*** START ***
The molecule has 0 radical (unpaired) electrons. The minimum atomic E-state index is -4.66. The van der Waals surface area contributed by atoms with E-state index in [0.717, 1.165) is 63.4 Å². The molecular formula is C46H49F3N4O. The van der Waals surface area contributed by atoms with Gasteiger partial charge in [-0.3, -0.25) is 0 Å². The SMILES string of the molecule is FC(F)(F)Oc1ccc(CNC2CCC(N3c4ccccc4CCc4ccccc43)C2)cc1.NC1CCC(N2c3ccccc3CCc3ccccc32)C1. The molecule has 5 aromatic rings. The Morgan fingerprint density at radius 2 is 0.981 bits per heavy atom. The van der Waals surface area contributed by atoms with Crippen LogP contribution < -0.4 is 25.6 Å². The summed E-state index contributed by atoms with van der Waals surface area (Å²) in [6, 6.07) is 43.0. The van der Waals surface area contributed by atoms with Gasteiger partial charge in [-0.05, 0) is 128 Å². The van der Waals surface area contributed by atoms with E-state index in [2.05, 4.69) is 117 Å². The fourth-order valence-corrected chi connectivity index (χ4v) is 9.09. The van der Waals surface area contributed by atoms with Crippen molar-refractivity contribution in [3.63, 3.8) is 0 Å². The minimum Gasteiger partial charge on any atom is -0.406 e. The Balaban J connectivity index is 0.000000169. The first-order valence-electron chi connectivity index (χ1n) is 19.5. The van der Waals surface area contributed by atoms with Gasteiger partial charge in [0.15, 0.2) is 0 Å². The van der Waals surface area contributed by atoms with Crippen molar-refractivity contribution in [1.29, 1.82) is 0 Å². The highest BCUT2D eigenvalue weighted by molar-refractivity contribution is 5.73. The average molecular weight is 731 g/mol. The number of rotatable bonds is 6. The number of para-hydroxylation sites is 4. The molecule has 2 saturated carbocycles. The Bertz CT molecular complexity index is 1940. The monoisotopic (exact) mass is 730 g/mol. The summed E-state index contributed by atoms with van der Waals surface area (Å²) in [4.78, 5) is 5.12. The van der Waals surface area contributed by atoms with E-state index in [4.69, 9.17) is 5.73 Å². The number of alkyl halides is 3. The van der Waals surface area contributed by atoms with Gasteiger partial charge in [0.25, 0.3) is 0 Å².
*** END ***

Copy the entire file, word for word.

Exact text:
The molecule has 0 radical (unpaired) electrons. The minimum atomic E-state index is -4.66. The van der Waals surface area contributed by atoms with E-state index in [0.717, 1.165) is 63.4 Å². The molecular formula is C46H49F3N4O. The van der Waals surface area contributed by atoms with Gasteiger partial charge in [-0.3, -0.25) is 0 Å². The SMILES string of the molecule is FC(F)(F)Oc1ccc(CNC2CCC(N3c4ccccc4CCc4ccccc43)C2)cc1.NC1CCC(N2c3ccccc3CCc3ccccc32)C1. The molecule has 5 aromatic rings. The Morgan fingerprint density at radius 2 is 0.981 bits per heavy atom. The van der Waals surface area contributed by atoms with Crippen LogP contribution < -0.4 is 25.6 Å². The summed E-state index contributed by atoms with van der Waals surface area (Å²) in [6, 6.07) is 43.0. The van der Waals surface area contributed by atoms with Gasteiger partial charge in [-0.05, 0) is 128 Å². The van der Waals surface area contributed by atoms with E-state index in [2.05, 4.69) is 117 Å². The fourth-order valence-corrected chi connectivity index (χ4v) is 9.09. The van der Waals surface area contributed by atoms with Crippen molar-refractivity contribution in [3.63, 3.8) is 0 Å². The minimum Gasteiger partial charge on any atom is -0.406 e. The Balaban J connectivity index is 0.000000169. The first-order valence-electron chi connectivity index (χ1n) is 19.5. The van der Waals surface area contributed by atoms with Gasteiger partial charge in [0.15, 0.2) is 0 Å². The van der Waals surface area contributed by atoms with Crippen molar-refractivity contribution in [1.29, 1.82) is 0 Å². The highest BCUT2D eigenvalue weighted by molar-refractivity contribution is 5.73. The average molecular weight is 731 g/mol. The number of rotatable bonds is 6. The number of para-hydroxylation sites is 4. The molecule has 2 saturated carbocycles. The Bertz CT molecular complexity index is 1940. The monoisotopic (exact) mass is 730 g/mol. The summed E-state index contributed by atoms with van der Waals surface area (Å²) in [4.78, 5) is 5.12. The van der Waals surface area contributed by atoms with E-state index in [4.69, 9.17) is 5.73 Å². The number of alkyl halides is 3. The van der Waals surface area contributed by atoms with Gasteiger partial charge in [0.25, 0.3) is 0 Å².